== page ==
joyceeng: I’ve had McDonagh in already, so this changes nothing for me. I don’t think he’ll get PTA’d this time and no one is accusing “Banshees” of being racist. Field and Luhrmann are both seeking revenge noms, and I’d lean Field for now since that branch can be snobby and Martin Scorsese didn’t say “Elvis” saved the future of cinema, ya know? But “Elvis” is beloved — Tom Hanks made the BAFTA longlist and was most certainly top seven because you cannot convince me that a jury saved him — so I would not be the least bit surprised if Luhrmann gets in, especially since he’s also someone with an easily identifiable directing style. As for supporting actress, I think the first five alphabetically at BAFTA — Angela Bassett, Hong Chau, Kerry Condon, Jamie Lee Curtis and Dolly de Leon — could be the Oscar five. Hsu missing was a big blow — she’s in a top two film and couldn’t make top seven in her category. But SAG can still give her a lifeline. I love that Carey Mulligan made it since she was being written off as a “Globes thing.” What if the Globes five was the Oscar five all along? And she got in over Jessie Buckley and Claire Foy. We all knew “Women Talking” was crashing and burning, but it’s still a big fat yikes. On the other hand, I feel like Best Actress is solidifying around the chalk five of Cate Blanchett, Viola Davis, Danielle Deadwyler, Michelle Williams and Michelle Yeoh. I know Paul Mescal stans will be encouraged by “Aftersun’s” eight mentions, but it was always expected to do well here. I still give the edge to Tom Cruise for the fifth Best Actor slot since “Top Gun: Maverick” continues to show its strength and he made the longlist over “traditional” performances from Hugh Jackman and Jeremy Pope (both Globe nominees), a breakout turn from Gabriel LaBelle (every non-Ansel Elgort “West Side Story” star was longlisted last year), and homegrown stars Ralph Fiennes and Daniel Craig, the latter of whom popped last year for “No Time to Die.” Are the lead lineups more or less settled now or can you see an Ana de Armas passion pick sliding through? I also want to circle back to supporting actor, where, as you noted, “The Fabelmans” flopped. I’m only sad for you since you had both Fabelmen in your Oscar lineup, but I’m now about to put Brad Pitt back into my SAG and Oscar slates.
Christopher Rosen: I have to say, I do feel “siri play vindicated” about that supporting actress list you mentioned. It just so happens to be my five and while I still think there’s room for Janelle Monáe to knock someone off in the final calculus — the BAFTA disrespect toward “Glass Onion,” a decidedly American property if there ever was one, notwithstanding — those women feel like our Oscar nominees. As for the supporting fellas, I have long wavered on Dano for “The Fabelmans” and while I kind of accepted him as a placeholder in my fifth spot in recent weeks, today sent me back to Pitt as well. I still feel like Hirsch will get in on enthusiasm for his performance and him as an actor — but I can’t count out Hanks for his unhinged “Elvis” performance. If I abandon the category’s resident octogenarian, it’ll be for Col. Parker. This has been a grab bag of typing, so let me close out with Best Actor and a final comment on the director race. One name caught my eye on the acting longlist: Harris Dickinson for “Triangle of Sadness.” That movie feels increasingly safe as a Best Picture nominee, and its script and de Leon are solid contenders too. So in a Best Actor race where there are four seeming locks plus Cruise for a Movie Star performance more than an acting showcase, we all assume someone else could sneak in. As you mentioned, Film Twitter has its hopes pinned on Mescal for the beloved “Aftersun.” But do you think there’s a world where Dickinson shocks as a nominee? I don’t think it’ll happen but I can’t say it’s impossible. As for Best Director, walk with me through this scenario: Spielberg gets in with a weakened “The Fabelmans”; McDonagh, meanwhile, separates himself in Best Original Screenplay, and this happens in conjunction with “Everything Everywhere” steamrolling to a Best Picture win that would cover the Daniels with Oscars. So is there a version of this story that ends with Todd Field winning Best Director? Scorsese loved “TÁR” in a way that he hasn’t loved something since… “The Power of the Dog,” when he stumped for Jane Campion at last year’s NYFCC dinner. “TÁR” is the critical achievement of the year and you could argue this prize increasingly goes to the critical favorite — Campion, Chloe Zhao, Bong Joon Ho, Alfonso Cuaron. Field has long felt like the Paul Thomas Anderson of this race — an “honor to be nominated” nomination. But what if he’s Campion instead?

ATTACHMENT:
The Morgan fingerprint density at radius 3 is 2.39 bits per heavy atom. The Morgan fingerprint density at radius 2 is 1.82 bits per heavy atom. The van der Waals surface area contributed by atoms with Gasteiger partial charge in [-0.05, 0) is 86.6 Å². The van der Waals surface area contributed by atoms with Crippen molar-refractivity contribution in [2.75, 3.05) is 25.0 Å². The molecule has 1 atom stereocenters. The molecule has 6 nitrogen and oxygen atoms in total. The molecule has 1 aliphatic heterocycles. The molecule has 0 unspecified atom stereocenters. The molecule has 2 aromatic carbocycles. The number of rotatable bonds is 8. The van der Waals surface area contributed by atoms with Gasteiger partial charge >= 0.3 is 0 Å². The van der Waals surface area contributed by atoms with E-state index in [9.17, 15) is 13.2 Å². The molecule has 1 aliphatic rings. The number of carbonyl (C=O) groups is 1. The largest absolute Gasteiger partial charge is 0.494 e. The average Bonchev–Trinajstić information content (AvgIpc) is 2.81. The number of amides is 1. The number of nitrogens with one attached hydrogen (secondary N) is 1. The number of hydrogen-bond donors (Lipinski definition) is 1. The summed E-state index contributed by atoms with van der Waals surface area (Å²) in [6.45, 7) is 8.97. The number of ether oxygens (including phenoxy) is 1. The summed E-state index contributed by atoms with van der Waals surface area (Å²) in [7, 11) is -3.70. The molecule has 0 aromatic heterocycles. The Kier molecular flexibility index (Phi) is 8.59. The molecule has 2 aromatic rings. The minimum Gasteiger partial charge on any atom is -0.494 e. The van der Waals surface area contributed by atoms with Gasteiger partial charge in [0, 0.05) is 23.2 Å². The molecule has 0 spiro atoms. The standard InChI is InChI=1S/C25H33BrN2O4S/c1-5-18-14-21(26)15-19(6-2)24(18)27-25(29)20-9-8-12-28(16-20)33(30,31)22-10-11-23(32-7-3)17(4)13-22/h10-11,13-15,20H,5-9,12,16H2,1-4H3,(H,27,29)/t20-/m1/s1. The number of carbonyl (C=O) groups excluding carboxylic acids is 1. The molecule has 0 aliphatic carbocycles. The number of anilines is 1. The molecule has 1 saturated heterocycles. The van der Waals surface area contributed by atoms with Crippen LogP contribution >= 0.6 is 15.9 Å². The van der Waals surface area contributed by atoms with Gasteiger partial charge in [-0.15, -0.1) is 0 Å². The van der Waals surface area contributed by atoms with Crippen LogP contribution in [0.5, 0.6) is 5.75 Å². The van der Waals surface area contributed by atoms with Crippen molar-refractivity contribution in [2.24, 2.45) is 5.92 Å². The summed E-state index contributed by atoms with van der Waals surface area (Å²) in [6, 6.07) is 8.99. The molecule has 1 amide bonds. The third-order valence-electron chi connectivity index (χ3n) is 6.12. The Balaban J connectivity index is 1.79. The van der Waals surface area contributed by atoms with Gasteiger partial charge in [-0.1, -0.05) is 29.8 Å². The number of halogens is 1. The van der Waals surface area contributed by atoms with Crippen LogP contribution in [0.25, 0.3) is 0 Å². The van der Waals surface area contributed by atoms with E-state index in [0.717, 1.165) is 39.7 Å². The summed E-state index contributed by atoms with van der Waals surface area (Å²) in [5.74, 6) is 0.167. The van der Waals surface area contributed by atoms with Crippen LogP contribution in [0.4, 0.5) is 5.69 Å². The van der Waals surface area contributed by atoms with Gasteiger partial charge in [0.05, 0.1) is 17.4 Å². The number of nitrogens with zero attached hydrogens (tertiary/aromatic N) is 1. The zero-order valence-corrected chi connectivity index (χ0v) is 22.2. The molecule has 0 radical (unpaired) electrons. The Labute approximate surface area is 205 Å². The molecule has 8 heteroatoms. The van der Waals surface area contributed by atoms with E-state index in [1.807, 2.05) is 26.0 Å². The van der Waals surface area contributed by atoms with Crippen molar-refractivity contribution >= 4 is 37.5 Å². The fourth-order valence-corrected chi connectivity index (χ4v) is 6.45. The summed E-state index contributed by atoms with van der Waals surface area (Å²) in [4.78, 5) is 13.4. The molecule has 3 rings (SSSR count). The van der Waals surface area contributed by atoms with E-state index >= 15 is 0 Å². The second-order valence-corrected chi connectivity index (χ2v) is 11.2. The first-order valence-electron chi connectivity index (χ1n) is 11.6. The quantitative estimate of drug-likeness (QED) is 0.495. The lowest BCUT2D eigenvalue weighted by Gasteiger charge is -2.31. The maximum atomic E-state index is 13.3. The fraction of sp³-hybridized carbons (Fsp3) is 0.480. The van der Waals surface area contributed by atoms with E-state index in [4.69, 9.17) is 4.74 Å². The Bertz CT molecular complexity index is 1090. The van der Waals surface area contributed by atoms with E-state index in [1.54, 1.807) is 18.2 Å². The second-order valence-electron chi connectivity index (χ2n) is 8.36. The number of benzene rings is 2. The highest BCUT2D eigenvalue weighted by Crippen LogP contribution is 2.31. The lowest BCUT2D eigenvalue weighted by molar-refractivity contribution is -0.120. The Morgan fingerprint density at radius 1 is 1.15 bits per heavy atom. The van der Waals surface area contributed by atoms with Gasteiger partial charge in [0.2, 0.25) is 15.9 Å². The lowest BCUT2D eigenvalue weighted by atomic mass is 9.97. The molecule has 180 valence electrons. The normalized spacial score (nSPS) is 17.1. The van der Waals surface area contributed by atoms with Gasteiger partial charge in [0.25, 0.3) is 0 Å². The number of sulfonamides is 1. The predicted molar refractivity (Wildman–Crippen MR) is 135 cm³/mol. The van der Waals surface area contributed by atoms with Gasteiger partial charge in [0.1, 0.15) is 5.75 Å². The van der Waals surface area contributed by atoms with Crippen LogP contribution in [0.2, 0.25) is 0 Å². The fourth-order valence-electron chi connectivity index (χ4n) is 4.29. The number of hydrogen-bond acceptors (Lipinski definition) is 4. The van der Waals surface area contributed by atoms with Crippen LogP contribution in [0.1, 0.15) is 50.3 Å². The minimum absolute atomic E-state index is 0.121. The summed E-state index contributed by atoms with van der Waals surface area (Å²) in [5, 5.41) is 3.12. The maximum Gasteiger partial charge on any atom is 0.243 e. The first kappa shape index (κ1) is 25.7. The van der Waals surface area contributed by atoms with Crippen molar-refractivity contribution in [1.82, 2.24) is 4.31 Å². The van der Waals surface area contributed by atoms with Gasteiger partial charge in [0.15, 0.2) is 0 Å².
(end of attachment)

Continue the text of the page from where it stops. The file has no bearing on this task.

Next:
joyceeng: Would love to see it, but no. All those people you mentioned helmed Best Picture winners or runners-up. As we’ve discussed before, despite all its acclaim, “TÁR” has, sadly, never been viewed as a probable Best Picture winner. Field is not even a lock for a nomination and missed at the Globes. I can see him being AWOL at DGA too but get in at the Oscars. If anything, Blanchett is the Campion of “TÁR” as she has always been seen as the likeliest representative win for the film. Thousands of people also don’t vote in that “spread the wealth” way we all like to imagine. If “Everything Everywhere” is winning Best Picture, the Daniels could easily pick up Best Director too. While you’re spinning “Vindicated” for supporting actress, I’ll play it for all the times you mocked me for having “Triangle of Sadness” in Best Picture and Best Original Screenplay. But I’d predict Woody Harrelson as “Triangle’s” second acting nom before 26-year-old Dickinson, despite the thinness of Best Actor. Now excuse me while I put “Vindicated” on repeat enough times to get it into my Spotify Wrapped this year.